Workers must be given far more priority by companies. We should appoint board committees focused on fair treatment of company employees and those who work for its subcontractors. Business leaders must also support sensible labour law reforms giving unions a fairer opportunity to represent and bargain for their workers. We must make it easier to hold companies accountable by requiring better disclosure of how they treat workers and whether they operate in an ethical, sustainable, environmentally responsible manner.

But companies cannot act more responsibly without the support of the institutional investors who control worker-investors’ capital and thus of corporate shares. Some big money managers are starting to consider environmental, social, and governance factors. That is not enough. Institutional investors should be focused on EESG, adding an “E” for the interests of company employees. They should align their voting policies with the interests of worker-investors who need not just sustainable corporate profits but also good jobs, clean air and safe products. It makes no sense to require companies to disclose their EESG performance unless institutional investors also have to do so.

Other complementary measures are needed to promote a fair and sustainable capitalism. We must change tax and accounting rules that encourage speculation and rapid portfolio turnover, rather than productive, sound, long-term investments. Investments in employees should get as much credit as investments in robots. A financial transactions tax, capital gains tax reform, and elimination of rules that reduce the tax rate on “carried interest” generated by private equity would all increase the fairness of our tax system and discourage socially unproductive speculation.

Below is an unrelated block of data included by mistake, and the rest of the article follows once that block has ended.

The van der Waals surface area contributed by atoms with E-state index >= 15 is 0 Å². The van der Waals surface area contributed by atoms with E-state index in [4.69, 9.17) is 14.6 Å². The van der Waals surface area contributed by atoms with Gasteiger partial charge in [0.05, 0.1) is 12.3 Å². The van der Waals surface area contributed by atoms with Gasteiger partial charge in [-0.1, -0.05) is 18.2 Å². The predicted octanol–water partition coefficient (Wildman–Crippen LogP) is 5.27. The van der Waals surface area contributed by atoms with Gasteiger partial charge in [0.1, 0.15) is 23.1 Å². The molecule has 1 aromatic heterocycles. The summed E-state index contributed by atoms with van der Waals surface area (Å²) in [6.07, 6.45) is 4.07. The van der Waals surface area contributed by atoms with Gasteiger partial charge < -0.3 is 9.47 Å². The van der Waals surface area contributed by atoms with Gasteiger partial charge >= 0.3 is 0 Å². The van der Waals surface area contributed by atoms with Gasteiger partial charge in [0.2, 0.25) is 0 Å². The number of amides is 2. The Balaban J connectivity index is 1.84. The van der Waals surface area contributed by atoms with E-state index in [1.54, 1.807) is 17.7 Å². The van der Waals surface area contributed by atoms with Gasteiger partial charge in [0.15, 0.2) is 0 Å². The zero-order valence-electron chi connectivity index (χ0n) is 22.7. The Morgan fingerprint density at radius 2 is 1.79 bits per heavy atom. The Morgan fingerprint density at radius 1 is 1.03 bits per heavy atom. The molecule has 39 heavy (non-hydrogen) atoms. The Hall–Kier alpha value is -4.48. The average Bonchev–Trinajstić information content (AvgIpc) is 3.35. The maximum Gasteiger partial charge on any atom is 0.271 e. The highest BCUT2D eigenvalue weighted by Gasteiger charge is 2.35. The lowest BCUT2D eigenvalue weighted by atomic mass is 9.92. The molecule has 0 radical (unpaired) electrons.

The resulting revenues should fund infrastructure and basic research to improve US competitiveness and quality of life. We can supercharge our efforts to address climate change and set a global example. Investing in research, infrastructure and training will create jobs in the US, help workers in carbon-intensive industries shift to emerging clean energy companies, spark innovation and enhance America’s long-term international competitiveness.

US public corporations are not playthings. They create jobs, produce goods and services that consumers depend on, affect the environment we live in and build wealth that help Americans lead more secure lives. They are societally chartered institutions of enormous importance and value. Those who govern them should be accountable for the generation of durable wealth for their workers and ordinary investors.

We need a new system that supports sustainable and fair wealth creation within a system of enlightened capitalism. It should align the interests of institutional investors and corporations with those of the workers whose capital they control. With some modest sacrifices by every interest that wields economic power, we can make the economy work better for all Americans.

The writer is chief justice of the Delaware Supreme Court and author of ‘Toward Fair and Sustainable Capitalism’, prepared for this week’s ‘A New Deal’ conference in Washington

 

© THE FINANCIAL TIMES LTD 2019.